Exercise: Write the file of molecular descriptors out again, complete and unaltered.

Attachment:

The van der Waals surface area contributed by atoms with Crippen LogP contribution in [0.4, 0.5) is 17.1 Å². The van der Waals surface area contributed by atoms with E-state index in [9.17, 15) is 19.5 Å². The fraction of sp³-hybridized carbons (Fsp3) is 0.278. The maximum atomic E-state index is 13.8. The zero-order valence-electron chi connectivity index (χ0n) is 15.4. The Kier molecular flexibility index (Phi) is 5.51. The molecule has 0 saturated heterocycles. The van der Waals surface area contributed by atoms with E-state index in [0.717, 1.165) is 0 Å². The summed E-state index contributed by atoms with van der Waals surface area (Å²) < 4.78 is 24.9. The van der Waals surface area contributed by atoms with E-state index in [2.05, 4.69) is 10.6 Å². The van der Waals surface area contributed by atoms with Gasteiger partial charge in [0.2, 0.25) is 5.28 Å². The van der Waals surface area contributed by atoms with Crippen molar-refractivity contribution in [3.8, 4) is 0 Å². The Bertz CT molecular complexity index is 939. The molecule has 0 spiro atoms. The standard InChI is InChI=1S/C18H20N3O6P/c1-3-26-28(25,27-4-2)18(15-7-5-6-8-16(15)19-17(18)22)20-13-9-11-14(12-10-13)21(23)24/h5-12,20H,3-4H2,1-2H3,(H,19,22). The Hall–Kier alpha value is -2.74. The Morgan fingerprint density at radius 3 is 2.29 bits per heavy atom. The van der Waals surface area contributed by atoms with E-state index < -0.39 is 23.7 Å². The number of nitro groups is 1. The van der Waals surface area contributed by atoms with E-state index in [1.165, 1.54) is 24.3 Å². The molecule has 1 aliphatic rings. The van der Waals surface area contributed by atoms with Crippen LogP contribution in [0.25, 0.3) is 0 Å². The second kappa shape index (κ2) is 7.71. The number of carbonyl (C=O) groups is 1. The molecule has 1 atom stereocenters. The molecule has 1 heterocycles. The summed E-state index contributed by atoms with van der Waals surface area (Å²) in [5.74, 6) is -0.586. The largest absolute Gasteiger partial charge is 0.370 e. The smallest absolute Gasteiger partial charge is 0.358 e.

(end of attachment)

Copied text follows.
The van der Waals surface area contributed by atoms with Crippen LogP contribution in [0.4, 0.5) is 17.1 Å². The van der Waals surface area contributed by atoms with E-state index in [9.17, 15) is 19.5 Å². The fraction of sp³-hybridized carbons (Fsp3) is 0.278. The maximum atomic E-state index is 13.8. The zero-order valence-electron chi connectivity index (χ0n) is 15.4. The Kier molecular flexibility index (Phi) is 5.51. The molecule has 0 saturated heterocycles. The van der Waals surface area contributed by atoms with E-state index in [0.717, 1.165) is 0 Å². The summed E-state index contributed by atoms with van der Waals surface area (Å²) < 4.78 is 24.9. The van der Waals surface area contributed by atoms with E-state index in [2.05, 4.69) is 10.6 Å². The van der Waals surface area contributed by atoms with Gasteiger partial charge in [0.2, 0.25) is 5.28 Å². The van der Waals surface area contributed by atoms with Crippen molar-refractivity contribution in [3.8, 4) is 0 Å². The Bertz CT molecular complexity index is 939. The molecule has 0 spiro atoms. The standard InChI is InChI=1S/C18H20N3O6P/c1-3-26-28(25,27-4-2)18(15-7-5-6-8-16(15)19-17(18)22)20-13-9-11-14(12-10-13)21(23)24/h5-12,20H,3-4H2,1-2H3,(H,19,22). The Hall–Kier alpha value is -2.74. The Morgan fingerprint density at radius 3 is 2.29 bits per heavy atom. The van der Waals surface area contributed by atoms with E-state index < -0.39 is 23.7 Å². The number of nitro groups is 1. The van der Waals surface area contributed by atoms with E-state index in [1.165, 1.54) is 24.3 Å². The molecule has 1 aliphatic rings. The van der Waals surface area contributed by atoms with Crippen LogP contribution in [0.25, 0.3) is 0 Å². The second kappa shape index (κ2) is 7.71. The number of carbonyl (C=O) groups is 1. The molecule has 1 atom stereocenters. The molecule has 1 heterocycles. The summed E-state index contributed by atoms with van der Waals surface area (Å²) in [5.74, 6) is -0.586. The largest absolute Gasteiger partial charge is 0.370 e. The smallest absolute Gasteiger partial charge is 0.358 e.